The European Commission has formally blocked the proposed merger between The London Stock Exchange Group plc (LNSTY) and the Deutsche Boerse AG (DBOEY) Wednesday, saying the €29 billion ($30 billion) tie-up would have created a monopoly in fixed income clearing markets.

"The European economy depends on well-functioning financial markets. That is not just important for banks and other financial institutions. The whole economy benefits when businesses can raise money on competitive financial markets." said Competition Commissioner Margrethe Vestager, adding the merger "would have significantly reduced competition by creating a de facto monopoly in the crucial area of clearing of fixed income instruments."

LSE shares surged to the top of the FTSE 100 following the news, however, rising 3.55% to change hands at 3,128.9 pence each after it said it would pay a special dividend linked to the merger and launch a £200 million share buyback, "an amount broadly equivalent to the return it would have made had the merger with Deutsche Borse proceeded as planned," the company said.

The LSE also said it would be "actively engaged in exploring selective inorganic and ongoing organic investment in order to drive further growth and will continue to consider opportunities for further capital returns in line with its capital allocation framework."

Deutsche Boerse shares also gained, rising 1.4% in Frankfurt to change hands at €82.57 each.

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"The prohibition is a setback for Europe, the Capital Markets Union and the bridge between continental Europe and Great Britain," said Deutsche Boerse supervisory board chairman Joachim Faber. "A rare opportunity to create a global market infrastructure provider based in Europe and to strengthen the global competitiveness of Europe's financial markets has been missed."

Both parties had essentially given up on the merger, which was announced last year, with the LSE saying last last month that demands from competition authorities to sell 60% of its MTS government bond trading platform in order to comply with concerns the merger could hamper competition in the region's financial services sector.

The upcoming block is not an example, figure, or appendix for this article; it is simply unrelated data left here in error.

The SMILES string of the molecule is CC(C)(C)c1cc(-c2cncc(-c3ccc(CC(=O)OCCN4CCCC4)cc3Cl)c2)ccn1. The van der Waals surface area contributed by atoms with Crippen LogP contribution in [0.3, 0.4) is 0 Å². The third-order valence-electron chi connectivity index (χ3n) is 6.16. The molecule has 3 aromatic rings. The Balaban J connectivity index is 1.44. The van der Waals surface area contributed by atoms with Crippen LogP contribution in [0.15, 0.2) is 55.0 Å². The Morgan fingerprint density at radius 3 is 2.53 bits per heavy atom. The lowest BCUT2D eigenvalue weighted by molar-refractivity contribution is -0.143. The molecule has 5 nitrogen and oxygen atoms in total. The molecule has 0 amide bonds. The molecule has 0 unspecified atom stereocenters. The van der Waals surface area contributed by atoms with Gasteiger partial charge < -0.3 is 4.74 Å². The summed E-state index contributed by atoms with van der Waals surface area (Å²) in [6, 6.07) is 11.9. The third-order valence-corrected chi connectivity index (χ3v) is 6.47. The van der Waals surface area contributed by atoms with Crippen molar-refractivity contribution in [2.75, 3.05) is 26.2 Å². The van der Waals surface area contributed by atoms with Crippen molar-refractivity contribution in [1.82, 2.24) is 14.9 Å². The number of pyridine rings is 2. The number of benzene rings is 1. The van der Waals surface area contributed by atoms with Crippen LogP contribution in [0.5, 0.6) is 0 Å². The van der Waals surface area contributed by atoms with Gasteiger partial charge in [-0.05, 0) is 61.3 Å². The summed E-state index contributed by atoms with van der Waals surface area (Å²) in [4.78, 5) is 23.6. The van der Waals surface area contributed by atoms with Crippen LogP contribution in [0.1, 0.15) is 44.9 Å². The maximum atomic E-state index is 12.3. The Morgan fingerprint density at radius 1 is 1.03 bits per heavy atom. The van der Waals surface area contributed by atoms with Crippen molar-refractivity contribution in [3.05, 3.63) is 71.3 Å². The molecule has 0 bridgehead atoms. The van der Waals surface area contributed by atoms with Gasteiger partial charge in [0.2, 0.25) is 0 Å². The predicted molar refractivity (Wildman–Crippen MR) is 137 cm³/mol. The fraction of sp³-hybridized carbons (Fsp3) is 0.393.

That said, the blockage marks the third time the Deutsche Boerse has failed to either buy or combine with the LSE, following unsuccessful attempts in 2000 and 2005. It is also be the sixth time a takeover or a merger with the LSE was undone, either by regulators or shareholders, in the past 16 years.

Last March, the two exchange operators announced the all-stock deal that would be headquartered in London and led by Deutsche Boerse CEO Carsten Kengeter, with shareholders receiving 54% of the combined entity against 45.6% for LSE owners.

Competition concerns are not the only hurdle standing in the merger's way. German criminal authorities announced they were probing Kenetger's share dealings prior to the merger announcement. Frankfurt's public prosecutor is investigating whether share purchases by the CEO in December 2015 were insider trading and if negotiations between the two exchanges had taken place at the time.

The prosecutor said it was looking at discussions between LSE and Deutsche Boerse executive that happened between July and August 2015 and at the beginning of December 2015. Last month, Deutsche Boerse's supervisory board said it "unanimously expresses its full confidence" in the CEO and that no negotiations had taken place in 2015.

There has also been political pressure to stop the merger, with a group of U.K. lawmakers calling on Prime Minister Theresa May to block it.